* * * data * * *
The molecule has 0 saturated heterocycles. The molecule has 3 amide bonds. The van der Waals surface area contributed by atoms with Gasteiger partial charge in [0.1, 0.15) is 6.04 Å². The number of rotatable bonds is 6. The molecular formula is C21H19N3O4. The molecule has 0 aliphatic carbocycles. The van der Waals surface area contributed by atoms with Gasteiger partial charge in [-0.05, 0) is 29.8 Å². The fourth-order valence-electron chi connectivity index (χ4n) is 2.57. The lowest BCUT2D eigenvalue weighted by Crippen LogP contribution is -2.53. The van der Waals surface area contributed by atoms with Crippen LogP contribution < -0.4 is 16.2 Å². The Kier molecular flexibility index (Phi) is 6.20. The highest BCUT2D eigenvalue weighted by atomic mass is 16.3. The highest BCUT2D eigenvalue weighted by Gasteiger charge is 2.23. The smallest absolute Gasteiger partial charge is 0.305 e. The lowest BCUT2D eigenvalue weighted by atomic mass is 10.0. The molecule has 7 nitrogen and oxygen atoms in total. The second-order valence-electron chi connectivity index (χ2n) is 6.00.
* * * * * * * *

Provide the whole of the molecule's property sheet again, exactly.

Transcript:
The molecule has 0 saturated heterocycles. The molecule has 3 amide bonds. The van der Waals surface area contributed by atoms with Gasteiger partial charge in [0.1, 0.15) is 6.04 Å². The number of rotatable bonds is 6. The molecular formula is C21H19N3O4. The molecule has 0 aliphatic carbocycles. The van der Waals surface area contributed by atoms with Gasteiger partial charge in [-0.05, 0) is 29.8 Å². The fourth-order valence-electron chi connectivity index (χ4n) is 2.57. The lowest BCUT2D eigenvalue weighted by Crippen LogP contribution is -2.53. The van der Waals surface area contributed by atoms with Crippen LogP contribution < -0.4 is 16.2 Å². The Kier molecular flexibility index (Phi) is 6.20. The highest BCUT2D eigenvalue weighted by atomic mass is 16.3. The highest BCUT2D eigenvalue weighted by Gasteiger charge is 2.23. The smallest absolute Gasteiger partial charge is 0.305 e. The lowest BCUT2D eigenvalue weighted by atomic mass is 10.0. The molecule has 7 nitrogen and oxygen atoms in total. The second-order valence-electron chi connectivity index (χ2n) is 6.00.